Gibson take a fresh look at a 70-year-old design – David Mead can’t ignore the Jumbo in the room!
As the 1941 tag on this guitar might imply, this relative newcomer to the prestigious Gibson range takes a backwards glance to the golden era of acoustic guitar manufacture and bears a distinct yesteryear vibe in the process. Gibson’s most famous Super Jumbo is, of course, the SJ-200 – a veritable all singing all dancing model used by players like Pink Floyd’s David Gilmour. The more humbly appointed SJ-100 fills the role of that guitar’s less glamorous cousin, but is possessed of a personality all its own…
Straight out of the box this guitar shrieks classic design at you in much the same way that a piece of art deco furniture would; its simple lines and modest appointments underlining its status as a plainer version of the SJ-200. It’s a whopper, to be sure; a lower bout measuring 425mm and a 535mm body length with a 119mm depth isn’t going to suit everyone. But with guitar bodies it’s often a case of size is everything, with super jumbo dimensions offering a huge sound. For the moment, though, we’ll let the SJ-100 sit quietly on my guitar stand whilst we consider the building materials used in this monster acoustic.
Underneath the top’s very sombre vintage sunburst there lurks a Sitka spruce top, neatly bookmatched with some attractive feathering to the grain pattern. The hand-applied nitrocellulose finish is perhaps not quite so shiny as some modern acrylics, but any lack of a mirror-like gleam only adds to the overall vintage vibe, in my opinion.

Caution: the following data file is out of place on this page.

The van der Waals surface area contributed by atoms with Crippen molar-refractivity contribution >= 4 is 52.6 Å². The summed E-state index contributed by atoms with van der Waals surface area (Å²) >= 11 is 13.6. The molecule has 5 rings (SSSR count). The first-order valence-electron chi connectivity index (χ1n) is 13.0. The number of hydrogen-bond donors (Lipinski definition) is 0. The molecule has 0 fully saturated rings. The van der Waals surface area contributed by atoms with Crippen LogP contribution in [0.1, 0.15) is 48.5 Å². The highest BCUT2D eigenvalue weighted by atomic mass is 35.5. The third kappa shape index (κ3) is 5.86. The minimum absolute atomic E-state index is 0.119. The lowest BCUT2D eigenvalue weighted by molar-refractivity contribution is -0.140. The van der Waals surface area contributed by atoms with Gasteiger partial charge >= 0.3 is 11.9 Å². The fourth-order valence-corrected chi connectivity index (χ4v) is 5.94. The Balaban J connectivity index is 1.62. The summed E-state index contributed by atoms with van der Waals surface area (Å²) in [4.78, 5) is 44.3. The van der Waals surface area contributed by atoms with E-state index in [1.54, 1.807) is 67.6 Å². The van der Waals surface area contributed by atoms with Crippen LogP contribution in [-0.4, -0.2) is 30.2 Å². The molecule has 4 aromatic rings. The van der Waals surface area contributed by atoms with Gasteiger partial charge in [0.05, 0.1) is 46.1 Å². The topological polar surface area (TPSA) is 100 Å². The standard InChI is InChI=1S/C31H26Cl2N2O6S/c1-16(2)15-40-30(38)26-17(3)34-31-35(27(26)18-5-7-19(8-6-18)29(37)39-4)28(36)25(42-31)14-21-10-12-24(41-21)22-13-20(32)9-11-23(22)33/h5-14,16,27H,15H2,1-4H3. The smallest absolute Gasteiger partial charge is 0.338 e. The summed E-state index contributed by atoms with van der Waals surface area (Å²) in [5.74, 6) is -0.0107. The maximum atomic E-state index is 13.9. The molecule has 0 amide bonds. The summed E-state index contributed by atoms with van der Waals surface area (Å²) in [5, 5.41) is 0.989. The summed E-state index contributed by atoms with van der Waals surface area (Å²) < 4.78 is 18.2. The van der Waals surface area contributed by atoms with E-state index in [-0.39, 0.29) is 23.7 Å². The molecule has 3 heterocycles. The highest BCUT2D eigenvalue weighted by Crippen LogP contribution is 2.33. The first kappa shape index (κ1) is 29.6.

Sitting underneath the soundhole there’s what Gibson refer to as a “firestripe terraced pick guard” – a replica of those found on the original models dating from 1941. The shaping of the rosewood bridge is another nod to the past in that this particular design was only found on a few models dating from the period. So plenty to keep the purists happy down this end of the guitar, then!
Back and sides are made from mahogany, its grain pattern all but lost underneath the darkish finish but from what I can see from holding the guitar body up to a strong light source, everything here appears to be in order and neatly finished. While I mention the finish, I ought to tell you that this instrument is available in Antique Natural as well and personally I think I’d prefer that, but obviously that’s just my subjectivity coming in to play.
The dovetailed neck is mahogany, too, and it looks like a one-piece affair with a rounded C to D profile. From the back, the headstock looks like a larger version of those found on many of Gibson’s classic instruments like the Les Paul and ES-175 with added slivers of mahogany at either side where the tuners are fitted, forming the infamous “shield” appearance when viewed from the front. There, we find the older style Gibson logo amidst the unbound front face – very plain, but effective.
The SJ-100’s fingerboard is rosewood with mother of pearl position markers and a 12-inch radius, meaning that it feels all but flat under the fingertips.